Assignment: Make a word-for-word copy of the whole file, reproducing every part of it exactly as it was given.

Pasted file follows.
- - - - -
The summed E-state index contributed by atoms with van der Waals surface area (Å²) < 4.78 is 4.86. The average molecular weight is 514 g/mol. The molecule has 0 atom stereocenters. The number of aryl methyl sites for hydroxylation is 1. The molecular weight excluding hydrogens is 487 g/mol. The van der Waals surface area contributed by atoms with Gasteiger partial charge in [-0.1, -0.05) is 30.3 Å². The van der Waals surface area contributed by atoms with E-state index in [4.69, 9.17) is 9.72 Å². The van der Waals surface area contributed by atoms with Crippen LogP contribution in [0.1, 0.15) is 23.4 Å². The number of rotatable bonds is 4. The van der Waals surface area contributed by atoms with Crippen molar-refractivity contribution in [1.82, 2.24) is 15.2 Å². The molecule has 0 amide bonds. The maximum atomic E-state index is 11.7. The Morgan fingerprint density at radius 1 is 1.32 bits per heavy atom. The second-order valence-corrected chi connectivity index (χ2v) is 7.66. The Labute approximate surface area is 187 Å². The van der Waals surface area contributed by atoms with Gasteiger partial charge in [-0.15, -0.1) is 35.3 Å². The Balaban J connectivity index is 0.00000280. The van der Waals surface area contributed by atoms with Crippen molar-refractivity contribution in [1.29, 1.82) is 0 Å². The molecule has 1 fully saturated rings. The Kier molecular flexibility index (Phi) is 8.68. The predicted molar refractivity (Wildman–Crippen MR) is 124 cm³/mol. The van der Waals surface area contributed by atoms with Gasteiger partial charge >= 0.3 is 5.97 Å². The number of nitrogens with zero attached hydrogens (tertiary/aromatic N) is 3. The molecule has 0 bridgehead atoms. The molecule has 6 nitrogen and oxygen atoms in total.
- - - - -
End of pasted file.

The summed E-state index contributed by atoms with van der Waals surface area (Å²) < 4.78 is 4.86. The average molecular weight is 514 g/mol. The molecule has 0 atom stereocenters. The number of aryl methyl sites for hydroxylation is 1. The molecular weight excluding hydrogens is 487 g/mol. The van der Waals surface area contributed by atoms with Gasteiger partial charge in [-0.1, -0.05) is 30.3 Å². The van der Waals surface area contributed by atoms with E-state index in [4.69, 9.17) is 9.72 Å². The van der Waals surface area contributed by atoms with Crippen LogP contribution in [0.1, 0.15) is 23.4 Å². The number of rotatable bonds is 4. The van der Waals surface area contributed by atoms with Crippen molar-refractivity contribution in [1.82, 2.24) is 15.2 Å². The molecule has 0 amide bonds. The maximum atomic E-state index is 11.7. The Morgan fingerprint density at radius 1 is 1.32 bits per heavy atom. The second-order valence-corrected chi connectivity index (χ2v) is 7.66. The Labute approximate surface area is 187 Å². The van der Waals surface area contributed by atoms with Gasteiger partial charge in [-0.15, -0.1) is 35.3 Å². The Balaban J connectivity index is 0.00000280. The van der Waals surface area contributed by atoms with Crippen molar-refractivity contribution in [1.29, 1.82) is 0 Å². The molecule has 1 fully saturated rings. The Kier molecular flexibility index (Phi) is 8.68. The predicted molar refractivity (Wildman–Crippen MR) is 124 cm³/mol. The van der Waals surface area contributed by atoms with Gasteiger partial charge >= 0.3 is 5.97 Å². The number of nitrogens with zero attached hydrogens (tertiary/aromatic N) is 3. The molecule has 0 bridgehead atoms. The molecule has 6 nitrogen and oxygen atoms in total.